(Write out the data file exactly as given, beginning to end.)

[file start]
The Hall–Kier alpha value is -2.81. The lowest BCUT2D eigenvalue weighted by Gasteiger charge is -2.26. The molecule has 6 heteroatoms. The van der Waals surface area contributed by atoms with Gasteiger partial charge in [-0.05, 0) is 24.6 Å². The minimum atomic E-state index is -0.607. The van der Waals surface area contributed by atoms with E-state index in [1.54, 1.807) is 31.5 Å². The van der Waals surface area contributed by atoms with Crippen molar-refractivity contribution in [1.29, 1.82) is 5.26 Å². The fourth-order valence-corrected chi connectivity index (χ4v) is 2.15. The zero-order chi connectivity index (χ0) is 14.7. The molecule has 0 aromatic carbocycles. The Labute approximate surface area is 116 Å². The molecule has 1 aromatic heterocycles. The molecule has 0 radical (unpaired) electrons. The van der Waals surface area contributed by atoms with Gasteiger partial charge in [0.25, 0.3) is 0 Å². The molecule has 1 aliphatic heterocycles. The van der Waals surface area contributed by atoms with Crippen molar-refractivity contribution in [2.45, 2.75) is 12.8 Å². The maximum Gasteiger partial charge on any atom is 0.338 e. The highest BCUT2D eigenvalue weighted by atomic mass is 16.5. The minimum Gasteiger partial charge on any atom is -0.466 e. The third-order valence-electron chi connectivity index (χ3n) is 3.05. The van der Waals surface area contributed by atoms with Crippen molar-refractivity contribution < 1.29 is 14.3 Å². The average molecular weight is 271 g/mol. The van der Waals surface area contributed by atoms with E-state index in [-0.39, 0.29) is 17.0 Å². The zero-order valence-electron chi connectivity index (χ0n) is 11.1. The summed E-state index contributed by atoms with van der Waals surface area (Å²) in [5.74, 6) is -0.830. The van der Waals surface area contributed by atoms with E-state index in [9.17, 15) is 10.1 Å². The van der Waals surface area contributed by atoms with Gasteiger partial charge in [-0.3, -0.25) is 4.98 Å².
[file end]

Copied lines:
The Hall–Kier alpha value is -2.81. The lowest BCUT2D eigenvalue weighted by Gasteiger charge is -2.26. The molecule has 6 heteroatoms. The van der Waals surface area contributed by atoms with Gasteiger partial charge in [-0.05, 0) is 24.6 Å². The minimum atomic E-state index is -0.607. The van der Waals surface area contributed by atoms with E-state index in [1.54, 1.807) is 31.5 Å². The van der Waals surface area contributed by atoms with Crippen molar-refractivity contribution in [1.29, 1.82) is 5.26 Å². The fourth-order valence-corrected chi connectivity index (χ4v) is 2.15. The zero-order chi connectivity index (χ0) is 14.7. The molecule has 0 aromatic carbocycles. The Labute approximate surface area is 116 Å². The molecule has 1 aromatic heterocycles. The molecule has 0 radical (unpaired) electrons. The van der Waals surface area contributed by atoms with Gasteiger partial charge in [0.25, 0.3) is 0 Å². The molecule has 1 aliphatic heterocycles. The van der Waals surface area contributed by atoms with Crippen molar-refractivity contribution in [2.45, 2.75) is 12.8 Å². The maximum Gasteiger partial charge on any atom is 0.338 e. The highest BCUT2D eigenvalue weighted by atomic mass is 16.5. The minimum Gasteiger partial charge on any atom is -0.466 e. The third-order valence-electron chi connectivity index (χ3n) is 3.05. The van der Waals surface area contributed by atoms with Crippen molar-refractivity contribution < 1.29 is 14.3 Å². The average molecular weight is 271 g/mol. The van der Waals surface area contributed by atoms with E-state index in [-0.39, 0.29) is 17.0 Å². The zero-order valence-electron chi connectivity index (χ0n) is 11.1. The summed E-state index contributed by atoms with van der Waals surface area (Å²) in [5.74, 6) is -0.830. The van der Waals surface area contributed by atoms with E-state index in [9.17, 15) is 10.1 Å². The van der Waals surface area contributed by atoms with Gasteiger partial charge in [-0.3, -0.25) is 4.98 Å².